Analysis of Research Shows 8 (Eight) Criteria for Highest Surgical Outcomes

surgeon-hospital-outcomeStatistically, which bariatric surgeon would be the safest and have the best surgical outcomes? What characteristics do these surgeon’s posses? What do their daily tasks tell us? These questions are difficult to answer as they involve many factors from patient’s health and specialist expertise to expected outcomes and many other complex issues.

An acceptable answer is, simply, these questions are unknowable. There has yet to be a definitive study matching surgical outcomes to specific principles and characteristics. However, a large collection of data already exists which compares many different factors to a surgeon’s performance and outcome.

To have the best outcomes on ‘complex’ and ‘risky’ surgeries, such as bariatric surgery, cancer and thoracic operations, knee and hip replacements and others, surgeons who incorporate or embody the following eight criteria listed below, have the highest chance of successful surgery.

Eight Factors of Surgical Criteria for Excellent Patient Outcomes

  1. High-Volume Surgeons vs. Low-Volume Surgeons
  2. Surgeons Perform Daily
  3. Time When Surgery is Performed
  4. Volume of Surgeries Performed Daily
  5. Enough Sleep (+6 Hours /Night)
  6. Volume of procedures on Weekdays/Weekends Limited
  7. Surgeons’ Vacation/Time Off
  8. Perform at a High-Volume Hospital – Dedicated to Surgery

1. High-Volume Surgeons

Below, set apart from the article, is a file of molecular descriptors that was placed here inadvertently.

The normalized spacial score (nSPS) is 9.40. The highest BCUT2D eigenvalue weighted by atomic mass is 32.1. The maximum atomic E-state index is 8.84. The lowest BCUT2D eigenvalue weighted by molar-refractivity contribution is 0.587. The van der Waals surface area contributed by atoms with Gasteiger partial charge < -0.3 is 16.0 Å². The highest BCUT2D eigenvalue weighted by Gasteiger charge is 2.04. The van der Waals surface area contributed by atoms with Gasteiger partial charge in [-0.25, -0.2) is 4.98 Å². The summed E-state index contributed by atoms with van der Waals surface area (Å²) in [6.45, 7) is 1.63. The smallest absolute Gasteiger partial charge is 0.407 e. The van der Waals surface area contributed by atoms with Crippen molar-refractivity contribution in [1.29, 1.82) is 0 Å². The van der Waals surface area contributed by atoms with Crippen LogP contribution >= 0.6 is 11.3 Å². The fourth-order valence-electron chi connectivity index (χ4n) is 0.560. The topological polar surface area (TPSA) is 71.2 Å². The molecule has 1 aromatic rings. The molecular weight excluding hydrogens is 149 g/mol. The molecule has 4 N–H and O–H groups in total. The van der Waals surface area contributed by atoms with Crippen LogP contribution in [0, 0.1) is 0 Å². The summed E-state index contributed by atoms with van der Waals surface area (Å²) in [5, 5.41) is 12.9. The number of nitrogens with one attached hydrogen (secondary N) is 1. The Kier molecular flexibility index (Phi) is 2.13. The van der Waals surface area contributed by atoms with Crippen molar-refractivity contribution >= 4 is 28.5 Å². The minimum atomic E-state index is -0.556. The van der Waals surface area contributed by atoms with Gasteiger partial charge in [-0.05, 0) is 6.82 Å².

Surgeons who frequently perform bariatric surgeries and are dedicated bariatric surgeons (high- and medium-volume surgeons) have better outcomes than low-volume surgeons or surgeons who do not regularly perform the surgery. It seems that practice does make perfect, but this rule is even further enforced by complex and risky operations.

One recent finding in an analysis of Medicare data by the U.S. News & World Report was high-volume surgeons showed confidence, specifically, that high-volume surgeons’ hand’s were ‘fluid and confident.’ While low-volume surgeons’ hand’s were ‘herky-jerky.’ This report has lead three leading teaching hospitals – Dartmouth, Johns Hopkins and the University of Michigan – to limit those who can perform ‘risky’ surgeries, including bariatric, to those who are ‘experienced, proficient surgeons.’

Another study found that high-volume gynecologic laparoscopic surgeons had lower complication rates and faster recovery times than low-volume surgeons. High-volume surgeons were described as performing 47 low-complexity, 439 intermediate-complexity, and 93 high-complexity procedures cumulatively. While, low-volume surgeons were described as only performing five low-complexity, ten intermediate-complexity, and 1 high-complexity cumulatively.

The American Society for Metabolic and Bariatric Surgery (ASMBS) criteria for “Centers of Excellence” certification of the hospital or institution is at least 125 bariatric surgeries per year collectively – each surgeon must have performed at least 125 bariatric surgeries and perform at least 50 per year.

Volume alone doesn’t paint the full picture. Patients were operated on should look for surgeons who have a strong track record of performing surgeries with consistency.

2. Surgeons Perform Daily

Recent studies have suggested that surgeons should perform operations daily, or, at least, they should be performing consistently. For instance, taking just one day off can hurt overall surgical success rates, especially if this happens frequently. Another study found suggested surgeons who specialize in one field, was positively correlated with better surgical outcomes.

3. Daily/Weekly Schedules

According to research, surgeons should plan their surgery schedules for the morning.